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What that ’10 life-changing books’ post on Facebook really says about you

A novel is worth a thousand words.


Miles Klee


Posted on Sep 10, 2014   Updated on May 30, 2021, 3:03 pm CDT

There’s an argument to be made that the “list 10 life-changing books” meme all over Facebook right now is yet another manifestation of the cloying, self-congratulatory smarm that dominates online discussions of literature. But let’s not bother—instead, here is a 100 percent accurate breakdown of what some popular choices are telegraphing about your personality: 

Love in the Time of Cholera: You did not speak to a single non-American during your semester abroad.

The Bell Jar or Mrs. Dalloway: You have an asymmetrical haircut and/or Etsy store that sells felted dolls.

1984: You are a YouTube commenter, partial to the word “sheeple.”

Anything by Joan Didion: You always talk about moving to California, but won’t. 

Anything by Roberto Bolaño: You are Lorin Stein, editor of The Paris Review.

A Visit from the Goon Squad: Your toddler has their own iPad.

Zen and the Art of Motorcycle Maintenance: You had a weird relationship with your high school band teacher. 

Just Kids: You’re not sure what heroin actually looks like. 

The Bible: Nobody actually tagged you to do this.

The Sun Also Rises: You think all those lady celebrities who were hacked should’ve been more careful with their nudes. 

Blood Meridian: You think Hemingway was a pussy.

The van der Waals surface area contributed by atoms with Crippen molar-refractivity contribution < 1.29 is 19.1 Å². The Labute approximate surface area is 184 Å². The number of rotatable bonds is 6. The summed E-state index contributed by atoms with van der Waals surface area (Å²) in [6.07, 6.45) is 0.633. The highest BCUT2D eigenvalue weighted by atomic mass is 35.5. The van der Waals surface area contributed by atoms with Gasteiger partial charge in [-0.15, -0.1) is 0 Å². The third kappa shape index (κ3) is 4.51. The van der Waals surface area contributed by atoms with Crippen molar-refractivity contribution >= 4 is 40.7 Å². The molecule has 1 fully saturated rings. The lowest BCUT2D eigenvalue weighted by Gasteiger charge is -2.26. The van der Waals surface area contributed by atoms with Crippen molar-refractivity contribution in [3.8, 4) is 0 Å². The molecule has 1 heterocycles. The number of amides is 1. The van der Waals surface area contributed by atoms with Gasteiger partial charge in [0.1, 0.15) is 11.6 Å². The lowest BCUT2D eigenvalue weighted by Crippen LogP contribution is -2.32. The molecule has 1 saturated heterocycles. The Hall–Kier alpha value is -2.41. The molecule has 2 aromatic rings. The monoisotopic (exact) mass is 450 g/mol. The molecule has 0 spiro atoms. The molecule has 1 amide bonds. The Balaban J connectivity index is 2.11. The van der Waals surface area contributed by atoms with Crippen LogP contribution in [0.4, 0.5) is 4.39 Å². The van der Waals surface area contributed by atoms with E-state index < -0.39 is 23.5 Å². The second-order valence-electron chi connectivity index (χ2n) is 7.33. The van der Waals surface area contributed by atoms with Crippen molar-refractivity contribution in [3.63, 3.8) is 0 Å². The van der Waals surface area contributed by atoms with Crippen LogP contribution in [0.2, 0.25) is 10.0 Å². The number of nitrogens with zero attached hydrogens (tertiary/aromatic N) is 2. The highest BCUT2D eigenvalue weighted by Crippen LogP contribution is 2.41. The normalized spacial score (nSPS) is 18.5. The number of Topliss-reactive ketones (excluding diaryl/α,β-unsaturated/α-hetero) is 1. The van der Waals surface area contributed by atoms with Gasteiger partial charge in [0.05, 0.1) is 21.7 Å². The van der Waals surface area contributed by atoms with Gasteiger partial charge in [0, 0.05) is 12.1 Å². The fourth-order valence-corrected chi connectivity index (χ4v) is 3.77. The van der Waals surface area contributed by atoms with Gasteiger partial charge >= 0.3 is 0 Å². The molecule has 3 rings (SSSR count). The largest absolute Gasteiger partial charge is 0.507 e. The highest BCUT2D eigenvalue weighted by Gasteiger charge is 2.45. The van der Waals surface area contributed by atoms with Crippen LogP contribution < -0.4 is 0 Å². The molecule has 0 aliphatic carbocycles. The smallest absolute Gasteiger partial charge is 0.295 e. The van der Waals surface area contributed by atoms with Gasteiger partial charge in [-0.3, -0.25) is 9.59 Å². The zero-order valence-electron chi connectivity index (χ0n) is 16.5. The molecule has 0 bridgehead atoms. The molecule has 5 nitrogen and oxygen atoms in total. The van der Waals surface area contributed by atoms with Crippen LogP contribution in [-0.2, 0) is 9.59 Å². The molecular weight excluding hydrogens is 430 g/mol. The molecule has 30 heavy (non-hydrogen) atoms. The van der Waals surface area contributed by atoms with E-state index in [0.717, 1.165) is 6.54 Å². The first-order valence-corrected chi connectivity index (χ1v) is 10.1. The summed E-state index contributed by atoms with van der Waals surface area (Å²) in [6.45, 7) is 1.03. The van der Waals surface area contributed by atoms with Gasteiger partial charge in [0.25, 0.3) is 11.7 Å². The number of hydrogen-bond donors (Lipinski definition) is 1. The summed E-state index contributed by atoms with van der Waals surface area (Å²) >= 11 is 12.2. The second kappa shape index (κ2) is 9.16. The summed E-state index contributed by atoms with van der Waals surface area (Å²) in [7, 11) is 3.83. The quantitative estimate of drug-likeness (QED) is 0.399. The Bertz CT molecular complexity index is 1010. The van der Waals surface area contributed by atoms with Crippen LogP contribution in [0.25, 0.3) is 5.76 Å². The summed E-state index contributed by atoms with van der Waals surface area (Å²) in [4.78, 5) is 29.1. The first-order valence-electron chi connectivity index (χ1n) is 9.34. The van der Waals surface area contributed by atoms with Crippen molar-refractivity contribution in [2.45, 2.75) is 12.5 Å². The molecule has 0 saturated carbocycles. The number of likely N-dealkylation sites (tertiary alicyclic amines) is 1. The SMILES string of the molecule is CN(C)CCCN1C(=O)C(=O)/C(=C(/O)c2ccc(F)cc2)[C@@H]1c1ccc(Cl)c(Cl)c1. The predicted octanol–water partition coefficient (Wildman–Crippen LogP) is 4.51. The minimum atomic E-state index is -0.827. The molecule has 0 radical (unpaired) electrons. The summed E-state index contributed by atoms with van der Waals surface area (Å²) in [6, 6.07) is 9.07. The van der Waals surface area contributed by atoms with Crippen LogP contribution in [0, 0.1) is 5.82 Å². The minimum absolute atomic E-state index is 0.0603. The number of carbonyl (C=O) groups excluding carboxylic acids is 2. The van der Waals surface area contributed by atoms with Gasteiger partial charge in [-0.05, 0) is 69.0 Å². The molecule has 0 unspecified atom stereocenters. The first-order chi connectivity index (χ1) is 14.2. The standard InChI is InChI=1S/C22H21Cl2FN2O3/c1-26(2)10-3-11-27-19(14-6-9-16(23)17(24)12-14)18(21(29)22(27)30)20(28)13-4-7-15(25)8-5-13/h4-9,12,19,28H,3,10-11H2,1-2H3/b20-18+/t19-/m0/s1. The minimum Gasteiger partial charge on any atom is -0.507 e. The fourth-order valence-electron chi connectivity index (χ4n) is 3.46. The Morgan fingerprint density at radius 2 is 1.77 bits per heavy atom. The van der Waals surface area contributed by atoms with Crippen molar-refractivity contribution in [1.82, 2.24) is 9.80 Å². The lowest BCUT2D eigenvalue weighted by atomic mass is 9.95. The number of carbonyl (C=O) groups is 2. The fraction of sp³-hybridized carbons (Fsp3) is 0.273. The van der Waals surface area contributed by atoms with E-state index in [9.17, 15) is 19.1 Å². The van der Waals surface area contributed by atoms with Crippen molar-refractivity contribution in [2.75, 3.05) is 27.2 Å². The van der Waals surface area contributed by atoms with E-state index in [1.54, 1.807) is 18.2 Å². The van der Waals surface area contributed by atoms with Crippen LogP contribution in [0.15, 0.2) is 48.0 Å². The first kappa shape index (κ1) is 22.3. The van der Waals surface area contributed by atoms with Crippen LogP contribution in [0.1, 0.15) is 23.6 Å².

Any Harry Potter or Hunger Games book: Your parents were mean to you.

Any book from A Song of Ice and Fire: You challenge every parking ticket in court.               

Infinite Jest: You can’t seem to make a connection on OkCupid.

The Handmaid’s Tale: Your name appears on an NSA watchlist. 

Fifty Shades of Grey: You have been banned from at least one T.J. Maxx location.  

Ender’s Game: You could survive on ketchup alone.  

The Lord of the Rings: You have a certain smell—not bad, exactly, just… unique.   

Anything by Haruki Murakami: You once had a dream so boring it woke you up.

Anything by Jane Austen: You are weirdly active on LinkedIn.

Lolita, or anything by Georges Simenon: Police are standing outside your door.

Song of Solomon or To Kill a Mockingbird: You are white.

The Fountainhead: You knock over kids’ sandcastles for fun.

Gravity’s Rainbo​w: People can’t pronounce your surname.    

A Portrait of the Artist as a Young Man: You have tried—and failed—to adopt a vegan lifestyle.            

Fight Club: You only wear shorts, even in winter.

The Great Gatsby: You got tired of writing your list.

And that’s the unabridged truth. No judgment, though: We’re just happy you’re reading at all.

Photo by Tim Geers/Flickr (CC BY-SA 2.0)

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*First Published: Sep 10, 2014, 12:00 pm CDT